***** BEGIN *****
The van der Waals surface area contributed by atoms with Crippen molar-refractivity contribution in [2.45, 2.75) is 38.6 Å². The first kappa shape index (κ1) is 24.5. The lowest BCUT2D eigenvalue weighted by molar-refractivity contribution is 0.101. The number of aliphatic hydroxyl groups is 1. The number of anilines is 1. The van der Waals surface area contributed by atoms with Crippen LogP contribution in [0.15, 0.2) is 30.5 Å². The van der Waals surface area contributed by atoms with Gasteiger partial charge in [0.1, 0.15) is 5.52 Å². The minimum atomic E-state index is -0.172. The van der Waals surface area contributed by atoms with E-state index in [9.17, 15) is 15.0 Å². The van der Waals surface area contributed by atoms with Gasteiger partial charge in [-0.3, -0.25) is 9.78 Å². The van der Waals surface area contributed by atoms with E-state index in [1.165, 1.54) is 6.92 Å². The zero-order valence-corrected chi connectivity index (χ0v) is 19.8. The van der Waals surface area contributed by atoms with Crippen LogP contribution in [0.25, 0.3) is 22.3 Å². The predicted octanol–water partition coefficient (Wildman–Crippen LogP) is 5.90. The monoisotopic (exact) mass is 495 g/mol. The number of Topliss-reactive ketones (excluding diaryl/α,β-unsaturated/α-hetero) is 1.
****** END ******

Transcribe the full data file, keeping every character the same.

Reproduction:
The van der Waals surface area contributed by atoms with Crippen molar-refractivity contribution in [2.45, 2.75) is 38.6 Å². The first kappa shape index (κ1) is 24.5. The lowest BCUT2D eigenvalue weighted by molar-refractivity contribution is 0.101. The number of aliphatic hydroxyl groups is 1. The number of anilines is 1. The van der Waals surface area contributed by atoms with Crippen LogP contribution in [0.15, 0.2) is 30.5 Å². The van der Waals surface area contributed by atoms with Gasteiger partial charge in [0.1, 0.15) is 5.52 Å². The minimum atomic E-state index is -0.172. The van der Waals surface area contributed by atoms with E-state index in [9.17, 15) is 15.0 Å². The van der Waals surface area contributed by atoms with Gasteiger partial charge in [-0.3, -0.25) is 9.78 Å². The van der Waals surface area contributed by atoms with E-state index in [1.165, 1.54) is 6.92 Å². The zero-order valence-corrected chi connectivity index (χ0v) is 19.8. The van der Waals surface area contributed by atoms with Crippen LogP contribution in [0.25, 0.3) is 22.3 Å². The predicted octanol–water partition coefficient (Wildman–Crippen LogP) is 5.90. The monoisotopic (exact) mass is 495 g/mol. The number of Topliss-reactive ketones (excluding diaryl/α,β-unsaturated/α-hetero) is 1.